In the weeks leading up to my hernia repair surgery, I was forced to restrict what I was doing in the gym. And then, there were the two weeks post-surgery where I couldn’t go to the gym at all.And I made a lot of bad (fast food) choices. Because I felt sorry for myself.
After the surgery, there were another two weeks with restrictions in the gym: lift nothing more than 15 lbs. and don’t put pressure on the abdomen. Well …. that didn’t leave much in terms of CrossFit ...My coaches though, were GREAT, crafting upper body work for me to do - something that allowed me to get moving again! Even with a 15 lb. bar.And then, we went to Hawaii for a week. And I ate all the carbs that Oahu could offer. Leonard’s Bakery. Need I say more?
And slowly but surely, the numbers on the scale went up. And up. And up some more.
Of course, I immediately returned to the gym once home from our island getaway. And getting back into our dietary routine was an absolute must.
I slowly began to add weight to my barbell. Pfffft! I thought. 15 lbs. on a barbell is nothing.
Until I tried working with a 22 lb. barbell. Now that was tough. The next day, putting 35 lbs. overhead proved difficult; it was about half of what I used to be able to do.
I put 80 lbs. on my barbell for a deadlift. My most favorite lift of them all. And it felt good. But it was nowhere near my heaviest deadlift (217 lbs.).
It was a chance for me to get back to basics. Work on my form (and believe me, my form and technique needed a LOT of work!)
Then one day, about six weeks post-op, as we were warming up, I felt a stabbing pain in my right thigh. It doubled me over, this feeling like someone had taken a red hot ice pick to my leg. (Seems like an oxymoron, but the pain was sharp and it felt like my leg was on fire).I didn’t know what it was. But I knew it wasn’t right.
I rolled it out. I iced it. And still … the pain continued. In fact, it got worse. Worse than the pain leading up to my surgery.It fired at random. When I was sitting. When I was standing. When I was walking. When I was laying down. There wasn’t one thing that triggered it.And it was debilitating.Over the course of those first five days, when it hit, I couldn’t walk for several minutes afterwards, as the zingers just kept coming. I also developed what could be likened to Tourets Syndrome. The expletives spilling forth from my mouth. One friend asked if I was having a seizure, the jolt of pain so searing, my whole body jerked in response.
Because WebMD is your friend, I diagnosed myself with nerve pain.My surgeon and an Airrosti doctor agreed, though they didn’t agree on which nerve. One thought it was my femoral nerve (which makes sense because my hernia was femoral and on the same side as my leg pain) and the other thought perhaps, my sciatic.
I know I’m not the first person to experience nerve pain, but wow! This well and truly sucked.
I dutifully took the prescribed (nerve) pain meds and did the prescribed stretching exercises.
But there was now a different challenge ahead of me in the gym. Basically – don’t do anything to set off the pain. Okaaaaaayyyyy …… I did say it was unpredictable, right?
As the weeks went by, the debilitating pain became less frequent. And I began to categorize the zingers as “major” or “minor”. Or even “twinges” – little pinches which let me know the nerves were still agitated. Or, as the Airrosti doc said, that they were pissed off.My leg felt raw. And it itched. A constant reminder that something wasn’t rightI even survived a week at Walt Disney World, where we pounded the pavement for an average of nine miles per day.A third opinion came in the form of a second Airrosti doc, whose theory combined the two previous diagnoses. He thinks my L3 was tweaked following my surgery, as my body compensated for the newly-acquired mesh which is holding my fascia together at the site of my hernia. As a result, pain shoots down into my femoral nerve.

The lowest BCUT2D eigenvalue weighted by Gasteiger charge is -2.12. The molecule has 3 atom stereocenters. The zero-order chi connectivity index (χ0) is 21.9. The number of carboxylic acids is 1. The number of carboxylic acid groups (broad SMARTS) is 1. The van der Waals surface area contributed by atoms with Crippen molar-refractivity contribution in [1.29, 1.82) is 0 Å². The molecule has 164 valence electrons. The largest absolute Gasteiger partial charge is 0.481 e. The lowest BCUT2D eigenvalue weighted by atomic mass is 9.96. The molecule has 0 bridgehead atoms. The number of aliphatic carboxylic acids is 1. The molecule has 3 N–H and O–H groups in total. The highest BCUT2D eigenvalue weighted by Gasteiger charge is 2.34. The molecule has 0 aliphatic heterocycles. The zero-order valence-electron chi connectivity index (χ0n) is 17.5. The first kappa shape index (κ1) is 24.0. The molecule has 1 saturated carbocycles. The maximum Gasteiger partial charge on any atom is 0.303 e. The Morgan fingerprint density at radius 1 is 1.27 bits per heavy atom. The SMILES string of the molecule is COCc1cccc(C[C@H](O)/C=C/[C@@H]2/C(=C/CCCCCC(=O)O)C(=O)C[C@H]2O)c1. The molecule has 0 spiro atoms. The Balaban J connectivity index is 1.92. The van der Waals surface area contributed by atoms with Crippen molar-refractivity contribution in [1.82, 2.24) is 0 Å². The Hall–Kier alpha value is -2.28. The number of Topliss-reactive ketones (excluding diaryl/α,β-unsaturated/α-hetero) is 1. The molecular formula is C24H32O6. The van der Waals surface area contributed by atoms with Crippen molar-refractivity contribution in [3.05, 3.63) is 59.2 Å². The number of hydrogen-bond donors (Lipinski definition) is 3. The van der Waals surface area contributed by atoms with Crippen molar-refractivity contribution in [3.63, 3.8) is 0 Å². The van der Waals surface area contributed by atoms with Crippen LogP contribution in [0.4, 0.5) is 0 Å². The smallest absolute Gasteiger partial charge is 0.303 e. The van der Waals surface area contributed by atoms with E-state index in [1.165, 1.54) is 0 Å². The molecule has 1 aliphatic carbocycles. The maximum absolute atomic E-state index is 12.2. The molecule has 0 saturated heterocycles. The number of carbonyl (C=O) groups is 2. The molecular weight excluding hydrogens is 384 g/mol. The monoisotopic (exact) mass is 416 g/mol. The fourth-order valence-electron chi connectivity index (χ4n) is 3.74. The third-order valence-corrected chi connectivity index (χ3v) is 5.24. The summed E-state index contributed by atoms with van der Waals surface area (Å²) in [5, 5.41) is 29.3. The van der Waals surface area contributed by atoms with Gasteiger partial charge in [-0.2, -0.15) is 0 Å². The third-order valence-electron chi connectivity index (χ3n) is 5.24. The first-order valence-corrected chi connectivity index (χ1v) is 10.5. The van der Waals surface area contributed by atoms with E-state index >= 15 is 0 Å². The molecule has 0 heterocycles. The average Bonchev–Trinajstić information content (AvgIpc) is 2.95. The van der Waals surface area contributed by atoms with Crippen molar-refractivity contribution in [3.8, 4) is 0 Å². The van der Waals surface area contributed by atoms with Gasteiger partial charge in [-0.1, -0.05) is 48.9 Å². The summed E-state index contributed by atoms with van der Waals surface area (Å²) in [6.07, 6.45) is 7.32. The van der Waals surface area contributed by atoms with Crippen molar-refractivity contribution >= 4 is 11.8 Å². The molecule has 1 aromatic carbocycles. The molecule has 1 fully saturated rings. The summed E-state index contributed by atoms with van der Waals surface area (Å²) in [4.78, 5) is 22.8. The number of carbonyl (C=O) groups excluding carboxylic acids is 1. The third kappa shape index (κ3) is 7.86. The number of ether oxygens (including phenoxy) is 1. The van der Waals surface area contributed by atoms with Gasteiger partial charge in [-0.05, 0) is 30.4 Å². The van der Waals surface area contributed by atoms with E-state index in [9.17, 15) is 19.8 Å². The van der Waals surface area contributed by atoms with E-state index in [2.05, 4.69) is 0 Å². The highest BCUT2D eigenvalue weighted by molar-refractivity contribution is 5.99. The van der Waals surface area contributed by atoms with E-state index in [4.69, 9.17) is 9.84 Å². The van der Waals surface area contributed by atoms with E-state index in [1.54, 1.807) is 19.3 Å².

To use the words of one of my friends, it seems I just can’t catch a break. This is now becoming a mental challenge, as much as a physical one.
Is CrossFit still right for me? Can I still work out without injuring myself? Will this pain ever go away?
I’ve come so far in my wellness journey, I just can’t give up!
Whatever this is, I’m finally wrapping my brain around a couple of things. Thanks to some well-meaning friends who I know have my back.
· My body is still healing from surgery. Heck, even my surgeon said it’ll be a year before I’m 100% .
· I might not be as strong as I used to be. And that’s okay.
· I’m older. I don’t have to prove anything to anyone (in terms of the weight on my barbell). I just have to move.
· I will gain my strength back. Not to worry. Even if I never get back to lifting 217 lbs., I’ll still be able to lift a huge bag of dog food.
And while I continued to increase the weight on my barbell, I still had little twinges of pain. I know it’s a good day though, when I leave a little sweat on the gym floor. And I’ve been doing that a lot.
One of my coaches even said I looked more athletic than she’s ever seen me. Two cheers for increasing my form!
Almost 12 weeks post-op and 5 1/2 weeks after the on-set of the nerve pain. The PT assigned by Airrosti doc #2 seems to be working. Either that or the massage I had with the ever-so-wonderful Pedro, him and his magic fingers.
The constant raw feeling is gone. And it’s been several days since I’ve had any pain in my leg. The twinges barely perceptible.
And I feel ready to take on the gym and whatever constantly varied functional movements my coaches throw at me. And I’m okay with the fact that the next time I get a barbell overhead, it might not be 70 lbs.
Now if I can just avoid the cookies and ice cream and breads and booze on this cruise, I just might be able to get back into my size six jeans.